Multiple heads are used to learn multiple attention vectors for each word representation. Words are projected in different learned embedding subspaces in each head. The outputs of these heads are aggregated via concatenation and projected again

  • Feed-forward network:  applied to each one of the attention vectors to prepare them to be fed to the decoder block 
  • Decoder Block
    • Masked multi-head attention: same mechanism as in encoder block, however, for decoding, not all words are used in the sentence for each word. As such, it only uses previous words in the sentence. This avoids what is known as data leakage.
    • Multi-head attention: encoder-decoder attention is applied at this block between learned representations of each word in the input sentence and the output sentence. This focuses on the question „How related is each word vector to others in both input and output?“ 
  • Linear layer: another feed-forward network to expand the resulted dimension into the number of words in the target language
  • Softmax layer: gets the probability distributions. The predicted word is the one corresponding to the target word with the highest probability

Instead of training a task-specific transformer model from scratch, It is most common to use pre-trained transformer architecture-based models and adapt them to down-stream tasks via fine-tuning (i.e. transfer learning). State-of-the-art pre-trained language models that are based on the original transformer architecture are BERT (the encoder), GPT (the decoder), and BART (the encoder and decoder).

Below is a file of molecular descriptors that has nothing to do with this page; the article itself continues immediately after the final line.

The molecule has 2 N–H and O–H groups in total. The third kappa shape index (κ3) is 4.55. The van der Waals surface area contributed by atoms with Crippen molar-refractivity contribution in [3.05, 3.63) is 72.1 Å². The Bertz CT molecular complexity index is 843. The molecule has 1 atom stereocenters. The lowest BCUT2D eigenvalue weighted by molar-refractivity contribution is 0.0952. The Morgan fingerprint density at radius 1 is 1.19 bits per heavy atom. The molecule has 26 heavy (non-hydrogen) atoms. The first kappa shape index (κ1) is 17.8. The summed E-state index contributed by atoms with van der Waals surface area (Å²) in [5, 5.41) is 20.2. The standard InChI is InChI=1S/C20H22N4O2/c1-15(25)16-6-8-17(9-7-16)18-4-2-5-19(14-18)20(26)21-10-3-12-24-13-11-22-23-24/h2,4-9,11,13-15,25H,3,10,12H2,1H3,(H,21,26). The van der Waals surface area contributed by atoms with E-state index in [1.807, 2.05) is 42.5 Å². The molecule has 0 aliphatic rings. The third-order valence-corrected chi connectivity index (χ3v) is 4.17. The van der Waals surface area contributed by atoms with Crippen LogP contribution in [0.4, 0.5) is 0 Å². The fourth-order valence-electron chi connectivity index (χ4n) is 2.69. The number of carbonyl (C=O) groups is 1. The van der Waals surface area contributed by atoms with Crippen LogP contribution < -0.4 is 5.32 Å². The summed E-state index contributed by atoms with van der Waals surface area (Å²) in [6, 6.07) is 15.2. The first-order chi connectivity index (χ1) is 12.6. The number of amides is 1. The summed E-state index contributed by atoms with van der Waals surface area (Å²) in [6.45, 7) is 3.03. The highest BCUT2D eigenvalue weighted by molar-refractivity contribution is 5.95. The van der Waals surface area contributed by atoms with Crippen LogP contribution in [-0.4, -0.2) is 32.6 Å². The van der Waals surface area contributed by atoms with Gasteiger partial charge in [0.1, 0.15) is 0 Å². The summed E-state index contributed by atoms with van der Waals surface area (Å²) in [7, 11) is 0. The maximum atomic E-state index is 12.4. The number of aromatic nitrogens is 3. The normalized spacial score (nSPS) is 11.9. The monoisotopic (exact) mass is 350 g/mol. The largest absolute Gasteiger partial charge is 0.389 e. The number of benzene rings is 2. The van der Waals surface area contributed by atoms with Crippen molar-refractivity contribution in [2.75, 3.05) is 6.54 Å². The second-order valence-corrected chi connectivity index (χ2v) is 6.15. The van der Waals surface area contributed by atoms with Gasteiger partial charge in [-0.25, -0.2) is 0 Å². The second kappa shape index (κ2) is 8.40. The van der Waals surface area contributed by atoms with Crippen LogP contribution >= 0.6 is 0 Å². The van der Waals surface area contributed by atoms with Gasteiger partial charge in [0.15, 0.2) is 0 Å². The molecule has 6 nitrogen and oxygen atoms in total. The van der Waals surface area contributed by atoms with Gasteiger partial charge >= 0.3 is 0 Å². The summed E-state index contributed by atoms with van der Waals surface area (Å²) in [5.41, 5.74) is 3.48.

Pre-training of transformer models is usually performed in a self-supervised manner for language modeling. This means that they have been trained on a large corpus of unlabeled text data, and are therefore able to extract universal language representations to be reused and adapted to various downstream supervised tasks.

What is BERT?

BERT (Bidirectional Encoder Representations from Transformers) [3] is a large language model developed by Google AI. 

  • Pretrained : with two unsupervised tasks: masked language modeling (i.e. prediction of randomly masking words from the input sentence) and next sentence prediction and using BooksCorpus and English Wikipedia (16GB)
  • Bidirectional : deeply fuse the left and right context in the learned representation of each token.

The architecture of BERT is composed of multiple encoder layers that apply self-attention to its input and pass it to the following layer. For instance, the smallest BERT model, BERT BASE, has an architecture composed of 12 encoder layers (cf. Figure 2), 768 hidden units in its feed-forward neural network block, and 12 attention heads.